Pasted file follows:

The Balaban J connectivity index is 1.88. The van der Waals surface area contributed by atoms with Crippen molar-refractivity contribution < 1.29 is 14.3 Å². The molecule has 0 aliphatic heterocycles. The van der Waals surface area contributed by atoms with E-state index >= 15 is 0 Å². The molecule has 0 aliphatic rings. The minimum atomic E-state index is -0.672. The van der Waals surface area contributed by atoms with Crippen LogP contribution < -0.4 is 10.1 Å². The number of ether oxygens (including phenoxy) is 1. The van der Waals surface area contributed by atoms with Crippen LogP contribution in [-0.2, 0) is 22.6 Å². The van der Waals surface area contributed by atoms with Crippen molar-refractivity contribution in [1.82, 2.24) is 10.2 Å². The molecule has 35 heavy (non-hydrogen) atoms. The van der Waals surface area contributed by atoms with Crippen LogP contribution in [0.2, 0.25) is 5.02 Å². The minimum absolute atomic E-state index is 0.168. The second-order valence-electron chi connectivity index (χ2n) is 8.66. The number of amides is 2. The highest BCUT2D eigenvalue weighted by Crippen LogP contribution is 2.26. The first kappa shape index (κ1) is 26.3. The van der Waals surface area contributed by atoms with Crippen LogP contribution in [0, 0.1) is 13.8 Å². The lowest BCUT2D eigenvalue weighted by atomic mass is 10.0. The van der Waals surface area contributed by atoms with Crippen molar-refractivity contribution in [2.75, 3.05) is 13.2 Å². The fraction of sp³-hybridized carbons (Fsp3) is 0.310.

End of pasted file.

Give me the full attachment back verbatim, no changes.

The Balaban J connectivity index is 1.88. The van der Waals surface area contributed by atoms with Crippen molar-refractivity contribution < 1.29 is 14.3 Å². The molecule has 0 aliphatic heterocycles. The van der Waals surface area contributed by atoms with E-state index >= 15 is 0 Å². The molecule has 0 aliphatic rings. The minimum atomic E-state index is -0.672. The van der Waals surface area contributed by atoms with Crippen LogP contribution < -0.4 is 10.1 Å². The number of ether oxygens (including phenoxy) is 1. The van der Waals surface area contributed by atoms with Crippen LogP contribution in [-0.2, 0) is 22.6 Å². The van der Waals surface area contributed by atoms with Crippen molar-refractivity contribution in [1.82, 2.24) is 10.2 Å². The molecule has 35 heavy (non-hydrogen) atoms. The van der Waals surface area contributed by atoms with Crippen LogP contribution in [0.2, 0.25) is 5.02 Å². The minimum absolute atomic E-state index is 0.168. The second-order valence-electron chi connectivity index (χ2n) is 8.66. The number of amides is 2. The highest BCUT2D eigenvalue weighted by Crippen LogP contribution is 2.26. The first kappa shape index (κ1) is 26.3. The van der Waals surface area contributed by atoms with Crippen LogP contribution in [0, 0.1) is 13.8 Å². The lowest BCUT2D eigenvalue weighted by atomic mass is 10.0. The van der Waals surface area contributed by atoms with Crippen molar-refractivity contribution in [2.75, 3.05) is 13.2 Å². The fraction of sp³-hybridized carbons (Fsp3) is 0.310.